|Sequential Write||Up to 900 MB/s||Up to 640 MB/s||Up to 290 MB/s|
|Random Read (QD4)||Up to 450k IOPS||Up to 250k IOPS||Up to 240k IOPS|
|Random Write (QD4)||Up to 220k IOPS||Up to 140k IOPS||Up to 65k IOPS|
|Endurance||365 TB||365 TB||182.5 TB|
|Warranty||5 years||5 years||5 Years|
Intel® Optane™ Memory H10
Intel® Optane™ Memory H10 is essentially a hybrid SSD product that fuses two Intel Technologies on to one M.2 PCIe x 4 device. The SSD solution includes Intel® Optane™ Memory functioning as cache combined with the Intel 660P SSD functioning as storage. The benefit of combining these products together is that consumers can now further improve the performance of their SSD through the addition of 3D Xpoint memory which Intel brands as Optane. The storage and caching combination is available in several flavors with the cache being either 16GB or 32GB and the storage being 256GB, 512GB or 1TB.
With this concept Intel is essentially combining two PCIe x 2 products on to one M.2 form factor so the device internally bifurcates the PCIe x4 lane into two PCIe x 2 lanes, one for the Intel® Optane™ Memory cache and the other for the Intel 660P. Managing this setup makes integrating the H10 more complex than simply adding the module to a system. There are differing considerations that include chipset compatibility, MB compatibility, proper M.2 slot configuration, proper BIOS, proper Windows drivers, proper MB firmware, as well as the correct Intel RST driver and of course proper setup of the entire configuration. It is for these reasons that the H10 is not intended to be sold as a standalone device and is intended to be integrated by the reseller or by ASI.
For VARs that are building and branding their own PC, the Intel® Optane™ Memory H10 solution can offer several advantages. First and foremost, integrating the H10 requires knowledge and expertise which cannot be delivered by simply purchasing the H10 online or as a standalone device. This product must be integrated as part of a new PC. Additionally MNCs are primarily using the technology in performance series notebooks so making the solution available in a desktop is a clear advantage that VARs can deliver. Lastly, VARs can provide their customer with another solution that will further boost the performance of their PC for everyday computing which ultimately adds another level of differentiation to distinguishes their brand.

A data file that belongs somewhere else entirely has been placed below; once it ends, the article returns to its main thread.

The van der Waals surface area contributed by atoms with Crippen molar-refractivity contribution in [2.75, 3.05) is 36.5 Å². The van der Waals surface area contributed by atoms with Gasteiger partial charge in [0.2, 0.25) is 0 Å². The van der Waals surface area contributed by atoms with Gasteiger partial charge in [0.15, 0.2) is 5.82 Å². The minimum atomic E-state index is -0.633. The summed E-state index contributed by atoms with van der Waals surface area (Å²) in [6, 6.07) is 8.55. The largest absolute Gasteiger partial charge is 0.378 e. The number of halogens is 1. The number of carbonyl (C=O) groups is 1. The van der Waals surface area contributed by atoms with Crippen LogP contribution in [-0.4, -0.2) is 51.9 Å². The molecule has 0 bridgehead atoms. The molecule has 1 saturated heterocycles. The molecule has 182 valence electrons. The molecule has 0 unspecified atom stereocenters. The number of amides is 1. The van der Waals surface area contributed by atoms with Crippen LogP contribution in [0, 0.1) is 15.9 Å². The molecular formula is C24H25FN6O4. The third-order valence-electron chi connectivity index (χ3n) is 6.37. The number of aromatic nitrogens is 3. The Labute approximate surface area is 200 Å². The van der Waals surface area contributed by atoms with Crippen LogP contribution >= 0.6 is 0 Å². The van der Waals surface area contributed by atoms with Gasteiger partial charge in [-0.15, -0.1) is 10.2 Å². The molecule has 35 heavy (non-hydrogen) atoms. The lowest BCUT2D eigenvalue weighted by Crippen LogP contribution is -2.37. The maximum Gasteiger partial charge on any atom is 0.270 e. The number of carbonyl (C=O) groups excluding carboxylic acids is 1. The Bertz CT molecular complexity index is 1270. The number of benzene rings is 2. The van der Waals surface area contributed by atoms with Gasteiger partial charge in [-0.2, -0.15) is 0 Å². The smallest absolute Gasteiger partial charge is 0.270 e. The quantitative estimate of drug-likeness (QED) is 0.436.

Although Intel® Optane™ Memory was originally introduced as a solution to improve the performance of systems that used spinning disks, it also offers benefits to systems that use SSD particularly in real-world usage scenarios where users are typically engaged in performing mixed reads and multitasking at low que depth. In other words, the most common tasks performed by typical users involve 70% read and 30% write. as well as include opening up to 62 applications a day which may run in the background. Such low que depth applications include word, excel, Acrobat, Outlook, Photoshop Elements, and Power Point. With such high use of read functions, utilizing cache will have a profound impact on the performance of the system.